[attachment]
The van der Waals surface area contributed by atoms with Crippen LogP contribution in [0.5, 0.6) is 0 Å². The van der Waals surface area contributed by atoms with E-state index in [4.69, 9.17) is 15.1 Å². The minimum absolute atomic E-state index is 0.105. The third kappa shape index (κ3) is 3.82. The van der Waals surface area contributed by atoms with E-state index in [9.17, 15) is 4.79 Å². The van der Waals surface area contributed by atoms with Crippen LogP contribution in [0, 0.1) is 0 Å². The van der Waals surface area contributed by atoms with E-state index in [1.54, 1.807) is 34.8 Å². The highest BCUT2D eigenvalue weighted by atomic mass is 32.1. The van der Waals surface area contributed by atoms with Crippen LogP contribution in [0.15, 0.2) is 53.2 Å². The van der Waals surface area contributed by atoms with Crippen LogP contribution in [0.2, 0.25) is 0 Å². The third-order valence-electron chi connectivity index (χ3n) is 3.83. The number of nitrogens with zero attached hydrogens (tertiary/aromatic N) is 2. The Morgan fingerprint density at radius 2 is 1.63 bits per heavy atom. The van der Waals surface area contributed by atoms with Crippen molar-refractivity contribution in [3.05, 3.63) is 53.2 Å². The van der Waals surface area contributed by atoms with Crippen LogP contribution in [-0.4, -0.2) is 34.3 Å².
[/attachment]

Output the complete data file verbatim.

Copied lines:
The van der Waals surface area contributed by atoms with Crippen LogP contribution in [0.5, 0.6) is 0 Å². The van der Waals surface area contributed by atoms with E-state index in [4.69, 9.17) is 15.1 Å². The minimum absolute atomic E-state index is 0.105. The third kappa shape index (κ3) is 3.82. The van der Waals surface area contributed by atoms with E-state index in [9.17, 15) is 4.79 Å². The van der Waals surface area contributed by atoms with Crippen LogP contribution in [0, 0.1) is 0 Å². The van der Waals surface area contributed by atoms with E-state index in [1.54, 1.807) is 34.8 Å². The highest BCUT2D eigenvalue weighted by atomic mass is 32.1. The van der Waals surface area contributed by atoms with Crippen LogP contribution in [0.15, 0.2) is 53.2 Å². The van der Waals surface area contributed by atoms with Crippen LogP contribution in [0.2, 0.25) is 0 Å². The third-order valence-electron chi connectivity index (χ3n) is 3.83. The number of nitrogens with zero attached hydrogens (tertiary/aromatic N) is 2. The Morgan fingerprint density at radius 2 is 1.63 bits per heavy atom. The van der Waals surface area contributed by atoms with Crippen molar-refractivity contribution in [3.05, 3.63) is 53.2 Å². The van der Waals surface area contributed by atoms with Crippen LogP contribution in [-0.4, -0.2) is 34.3 Å².